The reproduction of this glass toad possibly came from a Wertheim Technical College for Glasswork examination project during the 1970s. Galileo Galilei developed the original at the University of Florence during the 17th century. The „Toad,“ makes reference to the more than 60 years of thermometer production in Wertheim. Thermometer glassblowers were the first glassblowers to settle in Wertheim in 1948 in the course of the flow of refugees out of Thuringia. Among them were the thermometer companies Arno Amarell and Karl Schneider that still exist today.
The „Toad“ was designed to be bound to a feverish patient’s arm and was the first verifiable thermometer for measuring fever based on a principle of physics that the density of liquids decreases when temperature rises. This means the buoyancy of the hollow glass balls swimming in the liquid is reduced so that they sink. The higher the body temperature, the more the glass balls sink. If five of the altogether seven balls in the alcohol in the „toad,“ sink, the patient has a fever.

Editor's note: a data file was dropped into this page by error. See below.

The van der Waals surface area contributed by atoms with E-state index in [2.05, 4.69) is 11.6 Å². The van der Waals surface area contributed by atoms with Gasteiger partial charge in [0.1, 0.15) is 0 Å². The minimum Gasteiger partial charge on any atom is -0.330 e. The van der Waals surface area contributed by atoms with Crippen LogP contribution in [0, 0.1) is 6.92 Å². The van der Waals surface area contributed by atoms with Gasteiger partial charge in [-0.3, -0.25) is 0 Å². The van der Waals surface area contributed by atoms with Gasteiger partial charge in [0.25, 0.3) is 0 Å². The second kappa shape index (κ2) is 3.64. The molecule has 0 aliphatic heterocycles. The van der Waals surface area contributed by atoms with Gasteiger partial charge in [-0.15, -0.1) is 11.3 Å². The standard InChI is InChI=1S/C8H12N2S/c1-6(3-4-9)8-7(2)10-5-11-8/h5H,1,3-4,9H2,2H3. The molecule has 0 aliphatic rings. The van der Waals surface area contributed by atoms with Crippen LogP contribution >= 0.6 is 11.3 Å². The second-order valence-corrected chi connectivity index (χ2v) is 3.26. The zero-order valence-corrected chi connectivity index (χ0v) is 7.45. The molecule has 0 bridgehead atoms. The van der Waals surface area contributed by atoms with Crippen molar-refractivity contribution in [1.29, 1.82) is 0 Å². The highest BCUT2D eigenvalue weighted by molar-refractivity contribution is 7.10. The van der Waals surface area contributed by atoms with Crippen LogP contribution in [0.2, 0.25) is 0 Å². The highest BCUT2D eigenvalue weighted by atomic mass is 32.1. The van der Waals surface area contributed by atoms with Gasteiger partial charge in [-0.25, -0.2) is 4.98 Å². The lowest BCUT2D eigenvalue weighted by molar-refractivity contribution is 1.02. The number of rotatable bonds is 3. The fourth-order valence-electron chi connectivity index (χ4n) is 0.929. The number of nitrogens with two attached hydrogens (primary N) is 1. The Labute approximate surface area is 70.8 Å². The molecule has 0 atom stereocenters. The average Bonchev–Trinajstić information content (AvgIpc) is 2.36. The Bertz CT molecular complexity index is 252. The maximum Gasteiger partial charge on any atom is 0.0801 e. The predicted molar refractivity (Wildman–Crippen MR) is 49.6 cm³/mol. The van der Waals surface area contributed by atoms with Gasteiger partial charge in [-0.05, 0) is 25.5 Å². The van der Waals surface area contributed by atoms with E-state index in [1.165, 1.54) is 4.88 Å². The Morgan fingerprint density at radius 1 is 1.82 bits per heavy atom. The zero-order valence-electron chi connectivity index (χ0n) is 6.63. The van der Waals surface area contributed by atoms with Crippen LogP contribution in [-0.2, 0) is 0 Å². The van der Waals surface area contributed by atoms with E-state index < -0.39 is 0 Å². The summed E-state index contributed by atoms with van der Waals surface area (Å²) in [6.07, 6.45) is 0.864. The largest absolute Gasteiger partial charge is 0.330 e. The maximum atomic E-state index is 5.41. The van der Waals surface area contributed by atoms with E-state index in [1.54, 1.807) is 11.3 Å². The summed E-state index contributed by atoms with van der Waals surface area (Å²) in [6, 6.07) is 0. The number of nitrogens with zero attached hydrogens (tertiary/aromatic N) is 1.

Since the 1990’s the „toad“ has enjoyed a revival in the form of the Celsius, or Fahrenheit „Galileo“-Thermometer, which was originally produced in Switzerland, but later in thousands in Wertheim. The Chinese were also quick to recognise its bestseller potential.